It takes practice to come out of Schopenhauer’s famous mediation on pessimism with a sober mind, but real, practical-wisdom awaits those that keep at it. The German philosopher correctly identifies the fallacy of happiness; a feeling that survives on human desire, which is impossible to satisfy. To recognize this is also to willingly allow the wind to leave our sails in favor of a blander, more level headed existence.
Despite living in a world that clearly has zero stakes in our well being, “pessimism” is somehow observed to be a pejorative. I for one think it’s more than reasonable for anyone born after 1914 to privilege a defeatist attitude over a cherubic one, saying nothing of the many horrors that endorse melancholy every single day all over the world.
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The fruits of negativity
Laura Xiao is the CEO and cofounder of Henné Organics. Erin Magner of Well & Good recently detailed Xiao’s downbeat prod to massive success, celebrating the cynicism that lit her way. A refreshingly welcomed take.
When these kinds of ventures get written up, they’re always decorated with the same tired-cherry-verbiage. Xiao wasn’t strident, nor was she quixotic, she was simply sharply aware of all the adversity that stood between her and her goals. Visualizing all the ways she could fail illuminated potential solutions that much more profoundly. More glumly, the acceptance of inevitable catastrophe enabled her to maneuver better in its wake.
Xiao doesn’t focus on the negatives but she makes her self very familiar with them. “This combination led to me taking more calculated risks and also helped me cope better when some of these issues arose,” she says. Operating with defeat in mind forces us to be prudent and science agrees.
Being negative should apply to other areas of life
The Journal of Personality and Social Psychology published a study back in 2013 that found newlyweds that were optimistic about their courtship were more likely to split up than couples that embraced the contrary view.
A study conducted back in 2016 motioned that young entrepreneurs with above average optimism were 30% less profitable than those with below average optimism. The National Cancer Institute found that individuals that underestimated their risks for heart disease were more likely to exhibit early signs of it.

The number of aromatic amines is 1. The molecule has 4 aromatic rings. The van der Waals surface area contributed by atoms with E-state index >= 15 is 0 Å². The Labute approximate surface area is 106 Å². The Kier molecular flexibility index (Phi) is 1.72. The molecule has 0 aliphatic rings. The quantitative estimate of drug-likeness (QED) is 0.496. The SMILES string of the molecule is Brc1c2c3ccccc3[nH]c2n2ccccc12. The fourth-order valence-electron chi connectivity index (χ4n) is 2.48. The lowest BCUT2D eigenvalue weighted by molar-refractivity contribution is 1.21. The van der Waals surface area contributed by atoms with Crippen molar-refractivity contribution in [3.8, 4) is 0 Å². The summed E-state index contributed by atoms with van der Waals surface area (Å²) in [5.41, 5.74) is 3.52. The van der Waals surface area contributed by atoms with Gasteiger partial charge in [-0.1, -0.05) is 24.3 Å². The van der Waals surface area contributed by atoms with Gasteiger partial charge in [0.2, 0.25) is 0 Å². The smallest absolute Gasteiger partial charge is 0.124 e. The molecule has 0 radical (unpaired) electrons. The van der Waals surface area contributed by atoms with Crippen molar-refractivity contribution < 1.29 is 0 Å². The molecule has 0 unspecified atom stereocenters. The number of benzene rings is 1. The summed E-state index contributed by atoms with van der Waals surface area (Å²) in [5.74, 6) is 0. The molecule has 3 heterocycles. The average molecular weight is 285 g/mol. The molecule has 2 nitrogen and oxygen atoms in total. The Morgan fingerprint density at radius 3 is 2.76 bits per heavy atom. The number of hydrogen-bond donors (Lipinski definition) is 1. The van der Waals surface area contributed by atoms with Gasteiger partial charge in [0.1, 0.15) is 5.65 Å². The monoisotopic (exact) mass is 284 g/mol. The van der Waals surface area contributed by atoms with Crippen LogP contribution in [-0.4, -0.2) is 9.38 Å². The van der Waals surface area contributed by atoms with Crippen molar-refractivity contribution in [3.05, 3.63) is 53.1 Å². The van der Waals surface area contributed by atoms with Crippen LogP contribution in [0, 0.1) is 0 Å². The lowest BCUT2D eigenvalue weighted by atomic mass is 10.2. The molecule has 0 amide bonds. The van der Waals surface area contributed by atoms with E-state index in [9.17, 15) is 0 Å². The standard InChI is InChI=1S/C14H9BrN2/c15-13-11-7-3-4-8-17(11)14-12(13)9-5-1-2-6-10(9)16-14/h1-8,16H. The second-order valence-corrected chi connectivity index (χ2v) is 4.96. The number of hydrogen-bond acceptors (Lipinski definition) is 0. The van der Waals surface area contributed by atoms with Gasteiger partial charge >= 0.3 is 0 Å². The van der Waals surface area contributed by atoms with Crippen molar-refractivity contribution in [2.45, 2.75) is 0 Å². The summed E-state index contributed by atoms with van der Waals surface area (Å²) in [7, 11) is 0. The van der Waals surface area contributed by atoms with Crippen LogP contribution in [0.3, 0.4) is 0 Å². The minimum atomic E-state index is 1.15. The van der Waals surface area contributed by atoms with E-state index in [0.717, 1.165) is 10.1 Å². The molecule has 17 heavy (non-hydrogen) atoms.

In almost every occasion, a glass half empty seems to lead to a fuller stomach, but of course, execution matters.
A clear distinction should be made regarding the sub-sects of cynicism. No reasoned practitioner would recommend a fatalistic attitude full stop. The school of pessimism, as it relates to analytical and creative assignments, refers primarily to defensive pessimism.
Defensive pessimism is a tactical method of reinterpreting inherent anxieties as plans of attack. Votaries readjust their expectations to properly prepare for events of failure. Psychologists Julie Norm and Nancy Cantor explored the merits of this philosophy at length, more specifically with a juxtaposition of strategic optimism.
Their findings suggest that the hesitation to take previous success as a final word for futures success inspires bulletproof blueprints. These individuals, weaponize anxiety, their worries nudge them into action. The researchers state, “Subjects whose strategic construction of the situation was not interfered with do not show impaired performance. These data are interpreted as evidence that the effects of low expectations and high anxiety on performance may be mediated by the strategies individuals use when approaching risky situations.”
All of the research and anecdotes mentioned above should not be taken as critiques of optimism. Literature can match every benefit of dour-caution with data hailing intuition and unbridled confidence. However, for those of us plagued by panic, it’s nice, to know there are methods of making it work for us.
To expect a negative outcome is not synonymous with being resigned to one. Most people fail. Most endeavors fail; give it your best shot, hope for the best and anticipate the worst. Awareness is the father of strategy.
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